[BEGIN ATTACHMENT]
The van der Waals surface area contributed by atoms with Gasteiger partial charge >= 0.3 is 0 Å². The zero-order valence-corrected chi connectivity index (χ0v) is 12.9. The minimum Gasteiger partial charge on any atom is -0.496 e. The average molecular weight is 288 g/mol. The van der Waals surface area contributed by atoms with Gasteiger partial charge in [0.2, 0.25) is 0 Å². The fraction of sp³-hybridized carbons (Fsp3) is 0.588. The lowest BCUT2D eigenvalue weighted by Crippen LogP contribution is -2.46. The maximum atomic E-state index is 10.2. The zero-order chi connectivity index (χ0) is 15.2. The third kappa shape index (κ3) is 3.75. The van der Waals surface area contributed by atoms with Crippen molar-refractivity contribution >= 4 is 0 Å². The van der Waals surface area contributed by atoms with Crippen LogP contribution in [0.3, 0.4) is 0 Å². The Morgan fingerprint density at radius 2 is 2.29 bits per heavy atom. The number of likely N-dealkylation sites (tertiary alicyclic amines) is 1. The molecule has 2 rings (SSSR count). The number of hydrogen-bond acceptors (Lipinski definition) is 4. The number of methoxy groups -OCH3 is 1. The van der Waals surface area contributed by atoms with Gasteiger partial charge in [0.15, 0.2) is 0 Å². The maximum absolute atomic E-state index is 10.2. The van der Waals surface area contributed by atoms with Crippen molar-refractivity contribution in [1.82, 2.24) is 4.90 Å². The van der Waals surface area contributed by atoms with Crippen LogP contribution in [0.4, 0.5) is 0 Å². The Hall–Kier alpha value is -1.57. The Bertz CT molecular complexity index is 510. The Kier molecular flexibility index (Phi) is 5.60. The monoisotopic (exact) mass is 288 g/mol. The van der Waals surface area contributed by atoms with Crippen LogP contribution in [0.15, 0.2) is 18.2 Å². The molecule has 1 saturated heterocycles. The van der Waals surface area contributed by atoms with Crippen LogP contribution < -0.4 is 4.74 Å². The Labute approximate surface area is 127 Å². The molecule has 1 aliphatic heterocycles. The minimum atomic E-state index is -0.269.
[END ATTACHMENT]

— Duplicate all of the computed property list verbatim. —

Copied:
The van der Waals surface area contributed by atoms with Gasteiger partial charge >= 0.3 is 0 Å². The zero-order valence-corrected chi connectivity index (χ0v) is 12.9. The minimum Gasteiger partial charge on any atom is -0.496 e. The average molecular weight is 288 g/mol. The van der Waals surface area contributed by atoms with Gasteiger partial charge in [0.2, 0.25) is 0 Å². The fraction of sp³-hybridized carbons (Fsp3) is 0.588. The lowest BCUT2D eigenvalue weighted by Crippen LogP contribution is -2.46. The maximum atomic E-state index is 10.2. The zero-order chi connectivity index (χ0) is 15.2. The third kappa shape index (κ3) is 3.75. The van der Waals surface area contributed by atoms with Crippen molar-refractivity contribution >= 4 is 0 Å². The van der Waals surface area contributed by atoms with Crippen LogP contribution in [0.3, 0.4) is 0 Å². The Morgan fingerprint density at radius 2 is 2.29 bits per heavy atom. The number of likely N-dealkylation sites (tertiary alicyclic amines) is 1. The molecule has 2 rings (SSSR count). The number of hydrogen-bond acceptors (Lipinski definition) is 4. The number of methoxy groups -OCH3 is 1. The van der Waals surface area contributed by atoms with Gasteiger partial charge in [0.15, 0.2) is 0 Å². The maximum absolute atomic E-state index is 10.2. The van der Waals surface area contributed by atoms with Crippen molar-refractivity contribution in [1.82, 2.24) is 4.90 Å². The van der Waals surface area contributed by atoms with Crippen LogP contribution in [0.4, 0.5) is 0 Å². The Hall–Kier alpha value is -1.57. The Bertz CT molecular complexity index is 510. The Kier molecular flexibility index (Phi) is 5.60. The monoisotopic (exact) mass is 288 g/mol. The van der Waals surface area contributed by atoms with Crippen LogP contribution in [0.15, 0.2) is 18.2 Å². The molecule has 1 saturated heterocycles. The van der Waals surface area contributed by atoms with Crippen LogP contribution < -0.4 is 4.74 Å². The Labute approximate surface area is 127 Å². The molecule has 1 aliphatic heterocycles. The minimum atomic E-state index is -0.269.